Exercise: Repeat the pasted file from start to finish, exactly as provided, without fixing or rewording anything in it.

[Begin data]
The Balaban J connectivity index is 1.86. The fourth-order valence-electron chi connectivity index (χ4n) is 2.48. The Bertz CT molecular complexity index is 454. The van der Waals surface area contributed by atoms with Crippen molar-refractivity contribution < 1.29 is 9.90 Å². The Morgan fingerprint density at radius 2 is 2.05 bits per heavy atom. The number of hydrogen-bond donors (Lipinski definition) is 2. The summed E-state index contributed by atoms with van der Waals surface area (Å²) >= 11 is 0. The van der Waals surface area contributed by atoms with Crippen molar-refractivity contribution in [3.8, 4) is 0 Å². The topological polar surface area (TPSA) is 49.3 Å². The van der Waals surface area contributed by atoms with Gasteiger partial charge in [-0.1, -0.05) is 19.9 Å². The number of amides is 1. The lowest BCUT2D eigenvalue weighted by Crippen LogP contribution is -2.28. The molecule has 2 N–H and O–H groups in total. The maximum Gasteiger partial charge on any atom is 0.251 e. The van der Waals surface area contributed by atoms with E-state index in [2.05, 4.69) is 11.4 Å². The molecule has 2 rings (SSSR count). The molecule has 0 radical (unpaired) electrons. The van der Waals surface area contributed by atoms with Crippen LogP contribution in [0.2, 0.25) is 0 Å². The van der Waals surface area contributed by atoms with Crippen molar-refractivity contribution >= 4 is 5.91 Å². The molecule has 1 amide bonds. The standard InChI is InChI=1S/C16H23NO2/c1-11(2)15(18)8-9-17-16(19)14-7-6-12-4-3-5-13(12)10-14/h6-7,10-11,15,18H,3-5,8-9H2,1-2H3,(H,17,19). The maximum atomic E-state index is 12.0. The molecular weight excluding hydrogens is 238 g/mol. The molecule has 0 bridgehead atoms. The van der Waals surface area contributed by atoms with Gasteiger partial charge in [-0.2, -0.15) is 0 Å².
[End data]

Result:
The Balaban J connectivity index is 1.86. The fourth-order valence-electron chi connectivity index (χ4n) is 2.48. The Bertz CT molecular complexity index is 454. The van der Waals surface area contributed by atoms with Crippen molar-refractivity contribution < 1.29 is 9.90 Å². The Morgan fingerprint density at radius 2 is 2.05 bits per heavy atom. The number of hydrogen-bond donors (Lipinski definition) is 2. The summed E-state index contributed by atoms with van der Waals surface area (Å²) >= 11 is 0. The van der Waals surface area contributed by atoms with Crippen molar-refractivity contribution in [3.8, 4) is 0 Å². The topological polar surface area (TPSA) is 49.3 Å². The van der Waals surface area contributed by atoms with Gasteiger partial charge in [-0.1, -0.05) is 19.9 Å². The number of amides is 1. The lowest BCUT2D eigenvalue weighted by Crippen LogP contribution is -2.28. The molecule has 2 N–H and O–H groups in total. The maximum Gasteiger partial charge on any atom is 0.251 e. The van der Waals surface area contributed by atoms with E-state index in [2.05, 4.69) is 11.4 Å². The molecule has 2 rings (SSSR count). The molecule has 0 radical (unpaired) electrons. The van der Waals surface area contributed by atoms with Crippen LogP contribution in [0.2, 0.25) is 0 Å². The van der Waals surface area contributed by atoms with Crippen molar-refractivity contribution >= 4 is 5.91 Å². The molecule has 1 amide bonds. The standard InChI is InChI=1S/C16H23NO2/c1-11(2)15(18)8-9-17-16(19)14-7-6-12-4-3-5-13(12)10-14/h6-7,10-11,15,18H,3-5,8-9H2,1-2H3,(H,17,19). The maximum atomic E-state index is 12.0. The molecular weight excluding hydrogens is 238 g/mol. The molecule has 0 bridgehead atoms. The van der Waals surface area contributed by atoms with Gasteiger partial charge in [-0.2, -0.15) is 0 Å².